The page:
Now for the bad. ROAR is an organization that was designed to create rules, enforce them, and making R/C car racing as fair as possible for all that are involved – as mentioned multiple times throughout the weekend with the format changes, race times, and other alterations made. The issue I have with this past weekend is the inconsistency to follow up those words with actions - example being what happened in the 1/128 Odd Buggy Final. The race leader would crash into the infield area on lap two, re-entering the track and cutting an entire section. The crash should have dropped him to the fourth-place position, but instead he would continue leading and shortly after dropped to second place. This same driver then took the bump spot by .5 seconds over the third-place finisher (far less time than the crash SHOULD have taken to recover from). When the third-place finisher protested the finish results, ROAR claimed that no official saw the incident and that they do not accept video evidence.
(Video footage of the incident on LiveRC)
After thoroughly reading the rule book, there is nothing that says they do not accept video evidence, but in the end because the ROAR official chose not to accept the footage as evidence, the driver who cut the track was not penalized and was awarded the bump-up spot.
For me that is frustrating anyways, but what makes the situation even more frustrating is when you take a closer look at what really happened. A closer look at this situation shows that after the race we had an 11-year old kid who dreams of being the next world champion left sitting in the pits devastated and trying to comprehend how his National Championship was ended after an experienced grown adult cut the track, took no responsibility for his cheating actions, and then these actions were not penalized or acknowledged by the sanctioning body.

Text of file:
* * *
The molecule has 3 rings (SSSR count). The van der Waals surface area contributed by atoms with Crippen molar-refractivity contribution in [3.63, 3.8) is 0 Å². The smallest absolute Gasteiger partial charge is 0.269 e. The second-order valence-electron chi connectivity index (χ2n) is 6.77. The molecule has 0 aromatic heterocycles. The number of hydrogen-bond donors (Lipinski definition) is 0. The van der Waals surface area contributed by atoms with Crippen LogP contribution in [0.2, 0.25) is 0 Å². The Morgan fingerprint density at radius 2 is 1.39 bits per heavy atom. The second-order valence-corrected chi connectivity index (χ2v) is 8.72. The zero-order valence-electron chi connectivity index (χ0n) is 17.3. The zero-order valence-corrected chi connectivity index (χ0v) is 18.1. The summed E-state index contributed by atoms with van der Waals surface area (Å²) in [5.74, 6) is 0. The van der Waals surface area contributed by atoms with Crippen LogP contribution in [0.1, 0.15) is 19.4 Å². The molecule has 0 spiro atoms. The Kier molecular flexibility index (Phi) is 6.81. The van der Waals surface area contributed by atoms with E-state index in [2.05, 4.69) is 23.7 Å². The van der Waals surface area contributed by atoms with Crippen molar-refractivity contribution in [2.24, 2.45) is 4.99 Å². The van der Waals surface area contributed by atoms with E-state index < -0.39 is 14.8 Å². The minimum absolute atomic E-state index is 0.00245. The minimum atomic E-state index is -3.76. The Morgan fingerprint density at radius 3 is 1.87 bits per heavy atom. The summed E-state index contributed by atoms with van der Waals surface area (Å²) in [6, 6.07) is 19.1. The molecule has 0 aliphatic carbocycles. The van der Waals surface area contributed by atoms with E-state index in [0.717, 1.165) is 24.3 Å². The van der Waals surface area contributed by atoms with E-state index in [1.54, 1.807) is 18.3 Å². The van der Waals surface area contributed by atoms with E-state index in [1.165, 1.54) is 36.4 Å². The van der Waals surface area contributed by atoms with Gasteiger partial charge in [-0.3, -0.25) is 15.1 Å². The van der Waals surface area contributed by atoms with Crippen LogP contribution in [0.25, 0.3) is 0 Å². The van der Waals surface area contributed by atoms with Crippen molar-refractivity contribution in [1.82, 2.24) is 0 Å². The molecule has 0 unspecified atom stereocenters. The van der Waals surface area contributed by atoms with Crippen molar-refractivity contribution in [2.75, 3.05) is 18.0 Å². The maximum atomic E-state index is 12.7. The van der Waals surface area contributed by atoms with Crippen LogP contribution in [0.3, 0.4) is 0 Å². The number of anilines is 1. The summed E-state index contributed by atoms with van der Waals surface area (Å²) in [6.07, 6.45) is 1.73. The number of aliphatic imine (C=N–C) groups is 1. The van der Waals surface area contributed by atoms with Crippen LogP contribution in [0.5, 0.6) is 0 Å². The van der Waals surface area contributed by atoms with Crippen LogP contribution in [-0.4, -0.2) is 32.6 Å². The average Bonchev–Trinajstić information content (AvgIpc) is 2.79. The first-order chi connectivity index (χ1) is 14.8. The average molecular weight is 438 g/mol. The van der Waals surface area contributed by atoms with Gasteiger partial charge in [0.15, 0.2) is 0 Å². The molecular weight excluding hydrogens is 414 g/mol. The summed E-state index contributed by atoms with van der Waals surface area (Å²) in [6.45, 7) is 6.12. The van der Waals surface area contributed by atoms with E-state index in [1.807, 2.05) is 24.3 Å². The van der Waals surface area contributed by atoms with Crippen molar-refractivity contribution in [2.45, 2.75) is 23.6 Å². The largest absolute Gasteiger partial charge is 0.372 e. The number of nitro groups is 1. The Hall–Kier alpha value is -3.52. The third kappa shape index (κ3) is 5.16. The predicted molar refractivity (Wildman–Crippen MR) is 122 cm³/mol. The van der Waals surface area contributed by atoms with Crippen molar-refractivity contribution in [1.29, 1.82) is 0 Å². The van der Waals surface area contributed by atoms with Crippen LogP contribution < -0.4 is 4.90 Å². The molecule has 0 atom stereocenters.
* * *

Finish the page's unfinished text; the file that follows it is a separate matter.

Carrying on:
As someone who recognizes the sport has “lost its fun” for a lot people with increased drama, controversy, and decline over the past few years – I was personally extremely disappointed in the driver who cut the track for not taking personal responsibility, extremely disappointed in ROAR's decision to deny taking video evidence into consideration, and most of all extremely disappointed to see a young racer (the future generation of R/C) have his weekend ended in this way.
Britani in the Booth
Perhaps the biggest highlight of my weekend personally was the rain delay. Not because it stopped the racing for several hours, but because during that several-hour break my wife Britani sat down in the LiveRC broadcast booth and joined me to discuss her opinions of the racing, throw a little “hate” in good fun at our good friend Joe Bornhorst, and speak the truth in her well-known extremely honest, maybe slightly sassy, and yet very lovable ways. She is an avid R/C racer, she knows how to run the races, she knows the racers, but she’s never expressed any interest in announcing or being on camera until this weekend. She continually asked to join the show, join Dave Deringer to do pit interviews, etc., and when she finally got the chance to make it happen I quickly learned that if I don’t watch my back, she is quite capable of taking my job in the booth.
Very similar to the first time she asked to build my R/C car, I was skeptical of how it all would go. I have since been fired from building any our cars, as her extremely close attention to detail vs. my impatience has proven that her car building skills are far more thorough and reliable than mine. I can only assume at this point it’s a matter of time before I am hoisted up on top the LiveRC trailer to operate the camera while she announces races in my spot instead.
She never ceases to amaze me, and I certainly hope she will join me again soon for another edition of “The Mike and Britani Show”.